TT Talk - The expressions ‘O/B’ and ‘C/O’ on carriage documents
The Hong Kong Association of Freight Forwarding and Logistics Ltd (HAFFA) provides a number of interesting 'Recommended Practices' on its website. BP007, while only accessible to HAFFA Members, examines the expressions 'O/B' and 'C/O' which are sometimes used in the 'shipper' or 'consignee' boxes on the front of carriage documents. BP007 explains that customers from Mainland China, who do not have a presence in Hong Kong to organise or handle their exports or imports through Hong Kong, ask Hong Kong forwarders to 'lend their names' for use in the 'shipper' or 'consignee' box of the relevant bill of lading or sea waybill.
According to BP007, the expression 'o/b' (eg. ABC Forwarder o/b China Trading) is the short form of 'on behalf of'', which indicates that 'ABC Forwarder' acts as agent of 'China Trading', ie. the expression 'O/B' is not likely to make 'ABC Forwarder' the consignee under the bill of lading or sea waybill. However, BP007 then explains that the expression 'O/B' in the consignee box might suggest that 'ABC Forwarder' has (apparent) authority to receive the goods for 'China Trading', his principal. In any case, BP007 recommends that the carrier demands clear evidence that 'China Trading' authorised 'ABC Forwarder' and equally that 'ABC Forwarder' would be well advised to obtain such clear evidence.
Conversely, the expression 'c/o' (eg. China Trading c/o ABC Forwarder) stands for 'care of'', which is generally used for addressing correspondence through an intermediary, in which case 'ABC Forwarder' acts on behalf of 'China Trading' for the limited purpose of receiving and passing on correspondence. With regard to release of cargo, BP007 again recommends that the carrier demands production of a written authorisation (or other satisfactory evidence) which shows that 'China Trading' authorised 'ABC Forwarder' to take delivery of the goods. However, BP007 warns that a carrier could argue that 'C/O' has the 'wider' meaning of 'in the care of' or 'in the charge of', in which case it might justifiably deliver the goods to 'ABC Forwarder'.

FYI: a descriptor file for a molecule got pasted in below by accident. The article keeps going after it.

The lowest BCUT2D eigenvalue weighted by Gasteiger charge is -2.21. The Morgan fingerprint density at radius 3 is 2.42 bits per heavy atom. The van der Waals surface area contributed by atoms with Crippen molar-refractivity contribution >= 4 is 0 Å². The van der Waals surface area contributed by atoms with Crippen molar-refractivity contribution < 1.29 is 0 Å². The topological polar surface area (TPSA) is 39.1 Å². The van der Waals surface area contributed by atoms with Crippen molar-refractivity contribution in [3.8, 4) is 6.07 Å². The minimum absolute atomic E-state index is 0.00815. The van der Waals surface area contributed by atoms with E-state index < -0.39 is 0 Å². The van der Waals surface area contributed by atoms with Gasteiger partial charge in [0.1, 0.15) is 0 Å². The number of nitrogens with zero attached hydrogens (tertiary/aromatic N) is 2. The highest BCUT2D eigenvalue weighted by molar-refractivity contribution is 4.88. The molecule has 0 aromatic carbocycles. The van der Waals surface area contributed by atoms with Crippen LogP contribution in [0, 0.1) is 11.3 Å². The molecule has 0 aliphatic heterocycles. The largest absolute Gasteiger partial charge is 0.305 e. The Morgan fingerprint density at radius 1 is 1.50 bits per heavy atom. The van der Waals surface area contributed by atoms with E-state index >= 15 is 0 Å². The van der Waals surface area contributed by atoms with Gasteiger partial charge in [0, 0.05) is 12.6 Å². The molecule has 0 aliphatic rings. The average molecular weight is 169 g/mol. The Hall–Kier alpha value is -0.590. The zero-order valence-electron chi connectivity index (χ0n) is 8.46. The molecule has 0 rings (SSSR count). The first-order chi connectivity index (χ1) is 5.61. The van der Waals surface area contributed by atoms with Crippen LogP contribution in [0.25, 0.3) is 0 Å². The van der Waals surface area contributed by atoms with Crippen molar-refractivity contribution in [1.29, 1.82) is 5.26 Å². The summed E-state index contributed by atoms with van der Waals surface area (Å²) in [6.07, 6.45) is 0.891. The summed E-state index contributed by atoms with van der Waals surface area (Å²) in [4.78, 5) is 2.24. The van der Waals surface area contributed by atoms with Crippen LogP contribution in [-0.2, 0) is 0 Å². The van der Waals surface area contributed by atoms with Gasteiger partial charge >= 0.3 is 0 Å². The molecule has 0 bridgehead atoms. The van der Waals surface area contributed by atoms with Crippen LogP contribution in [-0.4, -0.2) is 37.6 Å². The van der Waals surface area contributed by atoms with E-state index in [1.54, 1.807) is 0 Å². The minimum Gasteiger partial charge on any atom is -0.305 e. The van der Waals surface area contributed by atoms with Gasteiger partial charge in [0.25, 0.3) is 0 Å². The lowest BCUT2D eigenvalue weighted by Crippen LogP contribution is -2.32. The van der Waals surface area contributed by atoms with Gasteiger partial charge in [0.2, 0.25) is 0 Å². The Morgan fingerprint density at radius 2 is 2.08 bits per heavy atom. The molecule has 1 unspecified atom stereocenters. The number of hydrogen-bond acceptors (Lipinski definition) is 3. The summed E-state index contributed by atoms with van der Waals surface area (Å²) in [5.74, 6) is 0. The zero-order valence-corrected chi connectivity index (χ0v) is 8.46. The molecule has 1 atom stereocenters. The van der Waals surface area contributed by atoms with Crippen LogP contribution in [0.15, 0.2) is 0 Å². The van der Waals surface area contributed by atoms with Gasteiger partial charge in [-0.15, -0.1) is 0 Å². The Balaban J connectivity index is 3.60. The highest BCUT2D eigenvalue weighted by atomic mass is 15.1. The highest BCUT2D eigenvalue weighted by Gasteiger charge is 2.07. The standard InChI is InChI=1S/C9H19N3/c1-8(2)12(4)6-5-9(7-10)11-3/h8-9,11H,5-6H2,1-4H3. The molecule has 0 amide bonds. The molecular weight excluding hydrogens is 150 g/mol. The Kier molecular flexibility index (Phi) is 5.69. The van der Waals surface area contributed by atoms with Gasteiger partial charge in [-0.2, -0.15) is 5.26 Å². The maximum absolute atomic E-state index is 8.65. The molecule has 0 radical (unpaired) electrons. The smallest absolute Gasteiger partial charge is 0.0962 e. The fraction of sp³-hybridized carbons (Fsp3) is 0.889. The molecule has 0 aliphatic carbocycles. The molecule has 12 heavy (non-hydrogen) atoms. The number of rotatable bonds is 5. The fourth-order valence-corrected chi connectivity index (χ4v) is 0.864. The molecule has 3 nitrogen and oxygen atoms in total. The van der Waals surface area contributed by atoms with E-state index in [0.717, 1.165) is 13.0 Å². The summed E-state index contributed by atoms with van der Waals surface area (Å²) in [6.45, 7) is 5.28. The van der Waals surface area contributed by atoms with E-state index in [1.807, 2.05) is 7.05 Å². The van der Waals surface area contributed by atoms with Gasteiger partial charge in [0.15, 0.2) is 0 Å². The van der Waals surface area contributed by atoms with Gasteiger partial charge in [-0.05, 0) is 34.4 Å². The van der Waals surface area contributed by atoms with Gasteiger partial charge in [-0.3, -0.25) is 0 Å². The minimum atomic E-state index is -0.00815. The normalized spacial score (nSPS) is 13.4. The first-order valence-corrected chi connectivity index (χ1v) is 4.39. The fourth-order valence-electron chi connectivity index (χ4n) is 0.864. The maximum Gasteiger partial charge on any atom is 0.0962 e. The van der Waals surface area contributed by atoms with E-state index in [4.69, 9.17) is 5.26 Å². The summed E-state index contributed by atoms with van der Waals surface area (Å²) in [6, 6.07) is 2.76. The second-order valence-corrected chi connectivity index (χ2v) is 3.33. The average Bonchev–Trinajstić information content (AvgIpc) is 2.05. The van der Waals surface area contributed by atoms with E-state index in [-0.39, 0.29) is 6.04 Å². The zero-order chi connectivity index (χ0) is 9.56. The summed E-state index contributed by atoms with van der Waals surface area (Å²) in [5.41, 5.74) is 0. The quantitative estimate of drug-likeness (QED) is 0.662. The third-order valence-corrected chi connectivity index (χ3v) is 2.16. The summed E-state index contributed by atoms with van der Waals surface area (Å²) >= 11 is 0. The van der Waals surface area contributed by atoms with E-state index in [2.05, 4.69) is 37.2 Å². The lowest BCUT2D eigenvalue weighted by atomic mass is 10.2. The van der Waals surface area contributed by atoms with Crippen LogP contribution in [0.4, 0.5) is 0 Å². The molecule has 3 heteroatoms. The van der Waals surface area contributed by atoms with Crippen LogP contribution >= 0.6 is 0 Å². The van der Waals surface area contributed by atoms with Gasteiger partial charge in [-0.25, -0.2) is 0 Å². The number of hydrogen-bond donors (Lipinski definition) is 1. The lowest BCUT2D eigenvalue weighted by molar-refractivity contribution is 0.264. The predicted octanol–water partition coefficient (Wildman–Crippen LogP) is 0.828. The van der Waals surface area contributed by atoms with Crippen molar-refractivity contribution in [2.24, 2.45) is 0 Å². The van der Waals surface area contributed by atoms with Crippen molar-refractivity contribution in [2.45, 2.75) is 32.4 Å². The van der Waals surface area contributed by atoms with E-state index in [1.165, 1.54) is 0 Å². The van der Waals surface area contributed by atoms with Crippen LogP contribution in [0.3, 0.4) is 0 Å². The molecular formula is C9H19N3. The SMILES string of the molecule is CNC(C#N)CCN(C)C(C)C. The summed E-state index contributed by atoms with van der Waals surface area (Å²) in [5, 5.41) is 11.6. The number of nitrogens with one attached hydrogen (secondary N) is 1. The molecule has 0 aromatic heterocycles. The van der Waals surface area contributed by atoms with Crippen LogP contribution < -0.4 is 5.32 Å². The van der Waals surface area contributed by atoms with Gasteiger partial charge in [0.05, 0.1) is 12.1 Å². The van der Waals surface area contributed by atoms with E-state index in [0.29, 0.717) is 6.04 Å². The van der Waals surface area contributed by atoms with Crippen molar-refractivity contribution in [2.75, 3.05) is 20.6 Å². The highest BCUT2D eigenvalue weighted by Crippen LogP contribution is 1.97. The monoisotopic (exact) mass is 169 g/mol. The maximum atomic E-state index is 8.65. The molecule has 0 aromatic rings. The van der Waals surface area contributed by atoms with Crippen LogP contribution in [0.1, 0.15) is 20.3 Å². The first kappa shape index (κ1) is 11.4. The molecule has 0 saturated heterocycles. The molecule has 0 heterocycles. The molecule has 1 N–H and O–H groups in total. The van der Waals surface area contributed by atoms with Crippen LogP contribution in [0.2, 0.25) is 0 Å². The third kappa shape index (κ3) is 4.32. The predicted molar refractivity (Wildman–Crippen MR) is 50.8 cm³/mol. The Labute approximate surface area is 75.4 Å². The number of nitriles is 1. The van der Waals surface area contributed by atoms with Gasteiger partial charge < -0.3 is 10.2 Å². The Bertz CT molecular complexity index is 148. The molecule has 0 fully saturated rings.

BP007 provides welcome guidance. It appears to indicate that both 'O/B' and 'C/O' might have more than one meaning. Clearly, as BP007 emphasised, ascertaining the meaning of 'O/B' and 'C/O' requires consideration of all relevant documents and surrounding circumstances.
One problem for a forwarder or transport operator who accepts the expressions 'O/B' or 'C/O' on their carriage document is that, while 'O/B' or 'C/O' might designate an agency contract between the two named parties, the nature or scope of this agency contract may be unclear. Arguably, the expressions 'O/B' and 'C/O' add another dimension to the already rather complex topic of cargo delivery. The Club therefore advises its Members to undertake due diligence to verify roles and responsibilities and avoid using the expressions 'O/B' and 'C/O' whenever this is commercially viable.
Apart from complicating delivery, 'O/B' and 'C/O' might also obscure which party is entitled to sue under the carriage document, although in Freight Systems Ltd v Korea Shipping Corporation (1988) the Hong Kong High Court held that 'Freight Systems Ltd o/b Marianne Trading Ltd' meant that Freight Systems were acting clearly as agents and therefore could not sue for an alleged breach of bill of lading terms.
We hope that you have found the above interesting. If you would like further information, or have any comments, please email us, or take this opportunity to forward to any colleagues who you may feel would be interested.
We look forward to hearing from you.
Risk Management Director, TT Club
Risk Management Director
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